3. Bono, D. E. (2000) Six thinking hats, Rev. edition. London: Penguin.

  4. Cooke-Davies, T.J.; Crawford, L.H; Lechler, T.G. (2009) Project Management Systems: Moving Project Management From an Operational to a Strategic Discipline, Project Management Journal, 40(1),110-123.

  5. Dalcher, D. (2012) The nature of project management: A reflection on The Anatomy of Major Projects by Morris and Hough, International Journal of Managing Projects in Business, 5(4), 643-660.

  6. Denison, D.R., Haaland, S. and Goelzner, P. (2004) Corporate culture and organizational reflectiveness: is Asia different from the rest of the world?, Organizational Dynamics, 33(1), 98-109.

  7. Friedman, R. (2018) Corporate culture, Smart Business Columbus; Cleveland 27(2), 12.

  8. Glassop, L.I. (2002) The organizational Benefits of Teams. Human Relations, 55(2), 225-249.

  9. Grinyer, P. H. & Spender, J.C.(1979) Turnaround : managerial recipes for strategic success: the fall and rise of the Newton Chambers group, London:Associated Business Press.

  10. Hoda, R.; Murugesan, L.K. (2016) Multi-level agile project management challenges: A self-organizing team perspective, The Journal of Systems and Software, 117(7), 245-257.

  11. Kendra, K.; Taplin, L.J. (2004) Project Success: a Cultural Framework, Project Management Journal, 35(1), 30-45.

  12. Kloppenborg, T.J. (2015) Contemporary Project Management, 3rd edition, Stamford, CT: Cengage Learning.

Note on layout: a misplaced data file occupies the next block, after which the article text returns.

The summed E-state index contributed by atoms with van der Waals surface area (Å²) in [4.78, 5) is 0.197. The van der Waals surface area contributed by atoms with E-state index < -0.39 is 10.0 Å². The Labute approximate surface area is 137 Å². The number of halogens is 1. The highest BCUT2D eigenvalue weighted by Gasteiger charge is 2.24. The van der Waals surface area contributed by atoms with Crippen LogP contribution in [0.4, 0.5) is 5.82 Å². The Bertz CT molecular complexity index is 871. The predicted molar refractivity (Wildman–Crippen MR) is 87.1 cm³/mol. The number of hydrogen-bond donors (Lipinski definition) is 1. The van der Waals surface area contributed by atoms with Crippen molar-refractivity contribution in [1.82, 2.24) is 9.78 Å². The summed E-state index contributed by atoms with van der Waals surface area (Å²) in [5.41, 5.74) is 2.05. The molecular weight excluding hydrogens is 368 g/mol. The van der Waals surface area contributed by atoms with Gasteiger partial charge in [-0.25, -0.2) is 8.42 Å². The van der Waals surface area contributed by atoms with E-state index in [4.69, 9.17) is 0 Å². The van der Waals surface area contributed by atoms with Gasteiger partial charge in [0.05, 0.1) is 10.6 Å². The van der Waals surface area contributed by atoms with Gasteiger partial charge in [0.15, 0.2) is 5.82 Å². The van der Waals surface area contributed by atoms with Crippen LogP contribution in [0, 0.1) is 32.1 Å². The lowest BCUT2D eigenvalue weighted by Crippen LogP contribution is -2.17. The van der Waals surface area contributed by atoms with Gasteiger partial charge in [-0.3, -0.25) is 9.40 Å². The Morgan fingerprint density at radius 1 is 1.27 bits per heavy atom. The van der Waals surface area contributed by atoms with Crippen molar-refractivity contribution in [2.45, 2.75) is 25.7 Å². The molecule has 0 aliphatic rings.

13. Kontoghiorghes, C. (2016) Linking high performance organizationalculture and talent management: satisfaction/motivation and organizational commitment asmediators, The International Journal of Human Resource Management, 27(16), 1833-1853.

  14. Livari, J., & Huisman, M. (2007) The relationship between organizational culture and the deployment of systems development methodologies, MIS Quarterly, 31(1), 35-58.

  15. Rolstadas, A.; Tommelein,I.; Schiefloe, P.M.; Ballard,G. (2014) Understanding project success through analysis of project management approach, International Journal of Managing Projects in Business, 7(4), 638-660.

  16. Shore, B. (2016) Systematic Biases and Culture in Project Failures, Project Management Journal, 39(4), 5-16.

  17. Stuart, A. (2014). Ground rules for a high performing team. Paper presented at PMI® Global Congress 2014—North America, Phoenix, AZ. Newtown Square, PA: Project Management Institute.

  18. Tereso, A., Ribeiro, P., Fernandes, G., Loureiro, I., & Ferreira, M. (2019) Project Management Practices in Private Organizations, Project Management Journal, 50(1), 6-22.

  19. Thamhain, H. (2013) Managing Risks in Complex Projects, Project Management Journal, vol. 44(2), 20-35.

VIDEO: ISSUE 97 LAUNCH EVENT

Sponsors

  • Accenture
  • Bosch
  • ntt data
  • Betfair
  • FlowTraders
  • MHP
  • Connatix
  • Cognizant Softvision
  • BoatyardX
  • Colors in projects